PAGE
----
Make the Most of Your Income – Spend Less on Household Bills



From the rising cost of motoring to the money spent on food, the cost of living is on the way up for Britons. The big six energy suppliers have already bumped rates upward this year, and half of local authorities have pushed council tax by the highest allowable amount, 4.99 per cent. A raise beyond that level would require a referendum. Even water prices are climbing – and there’s nothing you can do about higher water bills, except lower your consumption.

In all, the household spending burden is more than many families can afford, so residents are seizing every opportunity to reduce what goes out the door for routine expenses. While some of the costs may be beyond your control, you can trim expenses in a number of key areas, making the most of your household income.

Know What You Spend on Household Bills

Paying household bills becomes a routine, so it is easy to miss increases in the amount of money going out the door. For instance, if yours is like many households, you may not realize you paid an average of £883 more for energy during 2016, than was paid in 2010. Add this year’s increases and it’s easy to how the steady climb interferes with your monthly budget. Regularly evaluating your household spending highlights exactly where your money goes, giving you the opportunity to make adjustments to your lifestyle habits and shed unnecessary costs. In the case of energy spending, sites like Moneysupermarket.com and uSwitch.com provide tariff comparisons you can use to find better deals.

Use Direct Debits to Save on Payments

Reducing administrative costs saves money for companies, so many of the places you pay bills are willing to share the savings – but not always. The competitive energy industry commonly extends discounts to payers meeting certain conditions. That means using direct debits result in lower bills from many suppliers. Your insurance provider may be a different story. Most companies expect you to fully pay for cover up-front, so breaking your premium into monthly instalments – even those paid by direct debit – costs you more money, in the long run. Each of your household service providers sets its own terms, so making the most of direct debit savings requires a close look at each of your accounts.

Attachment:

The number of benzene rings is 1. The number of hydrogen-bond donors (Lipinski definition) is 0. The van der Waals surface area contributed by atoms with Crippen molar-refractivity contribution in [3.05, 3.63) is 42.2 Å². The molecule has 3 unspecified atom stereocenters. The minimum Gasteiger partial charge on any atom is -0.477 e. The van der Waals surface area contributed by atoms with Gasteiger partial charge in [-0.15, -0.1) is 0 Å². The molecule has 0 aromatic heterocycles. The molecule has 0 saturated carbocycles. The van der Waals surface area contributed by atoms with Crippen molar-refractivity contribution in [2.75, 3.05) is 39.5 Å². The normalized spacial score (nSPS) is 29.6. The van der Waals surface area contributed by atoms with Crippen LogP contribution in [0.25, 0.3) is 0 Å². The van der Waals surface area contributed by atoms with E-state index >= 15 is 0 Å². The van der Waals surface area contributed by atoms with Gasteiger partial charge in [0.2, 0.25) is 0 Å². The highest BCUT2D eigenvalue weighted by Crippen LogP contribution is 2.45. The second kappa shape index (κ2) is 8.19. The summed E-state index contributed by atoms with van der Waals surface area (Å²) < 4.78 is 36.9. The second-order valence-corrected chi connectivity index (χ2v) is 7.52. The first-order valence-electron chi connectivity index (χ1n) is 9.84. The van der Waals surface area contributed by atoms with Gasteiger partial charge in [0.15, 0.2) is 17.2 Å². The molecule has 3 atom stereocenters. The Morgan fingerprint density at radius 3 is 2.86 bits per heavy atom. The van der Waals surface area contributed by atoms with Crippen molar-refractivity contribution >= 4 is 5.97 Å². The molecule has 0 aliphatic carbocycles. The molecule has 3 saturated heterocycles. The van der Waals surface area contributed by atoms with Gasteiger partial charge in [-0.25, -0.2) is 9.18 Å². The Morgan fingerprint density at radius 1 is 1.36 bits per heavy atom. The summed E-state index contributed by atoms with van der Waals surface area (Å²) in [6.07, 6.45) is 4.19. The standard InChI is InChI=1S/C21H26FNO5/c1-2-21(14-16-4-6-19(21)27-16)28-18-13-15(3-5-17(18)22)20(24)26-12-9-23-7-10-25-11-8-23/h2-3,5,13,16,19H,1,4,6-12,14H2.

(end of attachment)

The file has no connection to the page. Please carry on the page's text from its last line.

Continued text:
Utilize Council Tax Discounts

Your council tax bill isn’t necessarily set in stone – you may be eligible for discounts. If you live alone, for example, you are entitled to a 25 per cent discount on council tax payments. But these aren’t the only circumstances that qualify for a reduced tax bill. Some members of your household may not count against the tax, but unless you follow-through, you won’t get a discount. Students and residents under 25, who are enrolled in approved training programs are not subject to the tax, as well as some mentally impaired occupants. If these exceptions apply to your household and you haven’t made notification, you may be paying too much council tax.

Are you receiving benefits or on a low income? If so, your circumstances may qualify for council tax discounts; contact your local authority to explore specifics about council tax requirements.

Cut Insurance Costs

Carrying-on without insurance is foolhardy, but so is paying too much for cover. Renewing on receipt of a notice is the easiest way to keep cover in place, but it may also be the most expensive approach. Instead of sticking with the status-quo, evaluate your insurance needs at each renewal period, with an eye toward savings. Loyalty may help keep costs low in other household spending areas, but the insurance industry is competitive, so switching providers often results in lower premium payments. In one noted example of Britons overspending for cover, Moneysupermarket found UK home owners may be wasting as much as £37 million annually by automatically renewing house cover.

Some household bills are beyond your control, but that doesn’t mean you’re stuck, overpaying for residential goods and services. Use these and other common sense approaches to start saving money today.

Paul graduated in 2001 with a degree in Finance. Since then he has gone on to work for several of the UK’s most well-known financial institutions.


An avid blogger and a huge football fan, Paul is here to guide you through the ins and outs of personal finance and perhaps save you some money in the process!


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